​Interestingly, only about 10 percent of wildfires are caused by Mother Nature; therefore, we are solely planning for wildfires and climate change. Wildfires destroy property, livelihoods, human lives are lost, and vegetation is destroyed. Millions of taxpayers’ money, which could have been diverted to something useful, are used annually to fight wildfires. Wildfires have many negative implications, and solutions should be found soon. Better forest management is vital in tackling the wildfire menace. The overgrown forests ought to be thinned. The government officials should ban camping in fire-prone areas. Residential development in fire-prone areas should be outlawed. The use of devices or igniting fireworks in fire-prone areas should be prohibited with harsh punishment like jail term not less than ten years if found liable. The government ought to increase budget allocation to fire research and prevention. It must work with relevant agencies to implement plans that would mitigate, prevent fires, and facilitate faster recovery in wildfire incidents.
In conclusion, western wildfires are growing lethal each time. They cause destruction worth millions of dollars. Experts believe that the fires might be even more destructive in the future, considering that climate change worsens day by day. Both individuals, state officials, policymakers, and the federal government must collaborate to find a solution to this unending menace. I believe solutions can be found if relevant agencies and researchers and environmental experts work together. Individuals who engage in negligent acts that endanger the environment should be severely punished.
Works Cited
Manjoo, Farhad. “Opinion | Human Weakness Is Responsible For This Poisonous Air”. Nytimes.Com, 2020, https://www.nytimes.com/2020/09/16/opinion/california-wildfires.html. Accessed 10 Oct 2020.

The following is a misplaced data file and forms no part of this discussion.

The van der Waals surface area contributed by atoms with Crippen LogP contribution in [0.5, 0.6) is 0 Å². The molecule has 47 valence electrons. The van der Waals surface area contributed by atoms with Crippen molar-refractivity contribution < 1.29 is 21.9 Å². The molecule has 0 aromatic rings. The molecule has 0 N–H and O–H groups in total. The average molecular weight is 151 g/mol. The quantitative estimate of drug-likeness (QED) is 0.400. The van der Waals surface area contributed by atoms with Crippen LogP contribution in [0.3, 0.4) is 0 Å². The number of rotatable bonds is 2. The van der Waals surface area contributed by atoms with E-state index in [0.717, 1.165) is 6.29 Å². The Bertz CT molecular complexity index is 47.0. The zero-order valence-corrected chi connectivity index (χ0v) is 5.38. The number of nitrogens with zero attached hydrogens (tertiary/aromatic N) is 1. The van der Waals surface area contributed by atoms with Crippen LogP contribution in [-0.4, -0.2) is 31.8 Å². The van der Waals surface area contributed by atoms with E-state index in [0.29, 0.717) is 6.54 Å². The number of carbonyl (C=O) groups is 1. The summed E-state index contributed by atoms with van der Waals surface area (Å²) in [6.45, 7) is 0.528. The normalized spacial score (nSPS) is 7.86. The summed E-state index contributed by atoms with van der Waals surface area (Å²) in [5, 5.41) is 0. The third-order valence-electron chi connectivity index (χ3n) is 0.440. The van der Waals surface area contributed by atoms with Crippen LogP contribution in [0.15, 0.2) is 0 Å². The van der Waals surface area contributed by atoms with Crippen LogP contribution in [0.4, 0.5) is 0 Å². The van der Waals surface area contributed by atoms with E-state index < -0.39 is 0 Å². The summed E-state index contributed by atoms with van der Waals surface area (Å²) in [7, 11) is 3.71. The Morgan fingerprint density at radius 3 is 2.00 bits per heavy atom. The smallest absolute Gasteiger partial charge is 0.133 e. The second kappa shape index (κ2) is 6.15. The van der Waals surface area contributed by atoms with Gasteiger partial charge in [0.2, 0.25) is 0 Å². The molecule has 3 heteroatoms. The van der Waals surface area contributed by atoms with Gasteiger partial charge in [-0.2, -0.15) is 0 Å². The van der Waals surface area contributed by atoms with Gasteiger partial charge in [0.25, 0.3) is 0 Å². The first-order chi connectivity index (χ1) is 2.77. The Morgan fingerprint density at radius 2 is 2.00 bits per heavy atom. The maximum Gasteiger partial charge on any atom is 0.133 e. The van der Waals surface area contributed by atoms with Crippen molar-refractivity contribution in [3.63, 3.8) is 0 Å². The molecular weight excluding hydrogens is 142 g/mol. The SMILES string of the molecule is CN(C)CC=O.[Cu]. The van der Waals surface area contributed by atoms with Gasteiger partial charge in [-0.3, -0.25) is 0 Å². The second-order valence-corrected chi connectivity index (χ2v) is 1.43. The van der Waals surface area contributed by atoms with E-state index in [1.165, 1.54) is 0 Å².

Prof comments:
I’ve given out specific instructions for this assignment, Rasulbek. You’ve ignored them. What you’ve done here is summarize
That is absolutely not what I want.
If you have questions about the instructions, please ask them. Otherwise, I will just tell you to read them and make a real effort to do what I’m asking.
The only part of this essay worth commenting on is the last paragraph, when you finally include your own opinion. You make an intriguing point criticizing Kristof’s claim that wearing masks will ultimately help the economy. It’s fine to disagree with him, but first you should attempt to understand why he says this. I’m writing on Friday, October 23, the day after the presidential debate. Joe Biden made this same point at the debate: that the economy and our response to the pandemic are closely tied together. I am not at all asking you to agree, only to recognize that there are lots of people making this claim. Rather than dismiss their views immediately, show that you understand those views—and then show why you think they are wrong.